He Can

“Step Two: Came to believe that a power greater than ourselves could restore us to sanity.”

To take this step I had to stop trying so hard to play God. Of course, I never saw myself in those terms. I saw myself as, first of all, self-reliant and proud of myself for that. In addition, I saw myself as a strong parent who would do anything to save her child; I felt proud of that too. I guess you could say that I had a lot of pride.

But after a few years of being so “strong,” I started to feel frustrated and martyred. All my efforts were coming to nothing. Angie was still a sick drug addict, and I was becoming broken. I needed to believe that there was a greater force out there that could help me make wiser decisions and help me take my life back.

At this point I just had to believe.

A Brave New World

From Each Day A New Beginning, by Karen Casey, April 12:

“’Make yourself a blessing to someone. Your kind smile or a pat on the back just might pull someone back from the edge.’ ~Carmelia Elliott

We are healed in our healing of others. God speaks to us through our words to others. Our own well-being is enhanced each time we put someone else’s well-being first…We are all on a trip, following different road maps, but to the same destination. I will be ready to lend a helping hand to a troubled traveler today. It will breathe new life into my own trip.”

Easter, 2020, seems to be ushering in a brave new world to us all. I remember hearing the term “globalization” about twenty years ago, and I wasn’t sure what it meant because I wasn’t experiencing it personally. Now, in the throes of a worldwide pandemic that I’m gratified I saw in my lifetime, I am experiencing what it means.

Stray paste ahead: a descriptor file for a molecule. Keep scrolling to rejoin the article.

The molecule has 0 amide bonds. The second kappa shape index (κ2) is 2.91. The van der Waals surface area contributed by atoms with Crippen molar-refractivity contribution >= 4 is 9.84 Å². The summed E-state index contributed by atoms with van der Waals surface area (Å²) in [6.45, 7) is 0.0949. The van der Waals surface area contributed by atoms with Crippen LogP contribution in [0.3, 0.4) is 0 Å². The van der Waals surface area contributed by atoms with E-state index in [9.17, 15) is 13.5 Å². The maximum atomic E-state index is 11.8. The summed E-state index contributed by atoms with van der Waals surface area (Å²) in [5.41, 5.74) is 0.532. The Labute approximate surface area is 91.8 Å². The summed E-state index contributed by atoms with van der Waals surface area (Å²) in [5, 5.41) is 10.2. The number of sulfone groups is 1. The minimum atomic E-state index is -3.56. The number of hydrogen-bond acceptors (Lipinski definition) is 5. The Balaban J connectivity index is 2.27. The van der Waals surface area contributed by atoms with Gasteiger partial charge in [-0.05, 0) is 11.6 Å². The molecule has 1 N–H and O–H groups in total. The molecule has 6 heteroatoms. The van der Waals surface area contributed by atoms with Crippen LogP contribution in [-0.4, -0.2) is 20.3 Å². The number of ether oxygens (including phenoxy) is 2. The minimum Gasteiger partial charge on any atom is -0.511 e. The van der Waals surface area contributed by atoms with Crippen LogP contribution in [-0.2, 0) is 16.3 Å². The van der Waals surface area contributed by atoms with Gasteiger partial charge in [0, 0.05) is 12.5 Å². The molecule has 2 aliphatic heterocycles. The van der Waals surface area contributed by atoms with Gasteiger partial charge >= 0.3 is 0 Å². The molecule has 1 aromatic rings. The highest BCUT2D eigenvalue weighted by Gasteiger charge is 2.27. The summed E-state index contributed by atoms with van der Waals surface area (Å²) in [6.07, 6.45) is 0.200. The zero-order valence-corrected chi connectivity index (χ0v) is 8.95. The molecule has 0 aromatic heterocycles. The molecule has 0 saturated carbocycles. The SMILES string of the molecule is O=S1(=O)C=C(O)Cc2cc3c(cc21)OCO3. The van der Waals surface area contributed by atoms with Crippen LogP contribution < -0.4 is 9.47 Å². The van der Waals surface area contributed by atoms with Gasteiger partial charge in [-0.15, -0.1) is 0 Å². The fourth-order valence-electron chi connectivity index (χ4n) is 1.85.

I’m glad I’m living through this crisis because it is unveiling so many unsung heroes. My confidence in the human race is soaring. My grandchildren getting home-schooled by two loving parents tirelessly stepping up to the plate in a game they never planned for. Health care workers risking their lives so that we might live another day. Postal workers, baggers at the grocery stores; the list is endless. But what I’m seeing as a result of all this courage is what Ann Frank saw in that attic in Holland before she died: “In spite of everything, I still believe people are really good at heart.”

It’s not every day that our lives, and how we live them, are brought into such sharp focus, from frequent hand washing to thinking twice before we hug someone. How life has changed for us all! Now it is abundantly more clear to us how what we do in our individual spaces has an impact on the community we live in, and in neighboring communities and so on. I’ve learned a great deal about what happens in a petri dish.

But of much more interest to me now is how the health crisis has brought out the best in millions of people around the world. There are also sad, angry stories of corruption popping up like weeds in my garden. But I don’t focus on them any more than I focus on anything else I can’t control. I am heartened by this Easter’s celebration of humanity and hope in a time of fear and uncertainty. And how creative we are! Drive-in movie theaters have become venues for church services. And long after Easter Sunday this year there may be a revival of drive-in movie watching!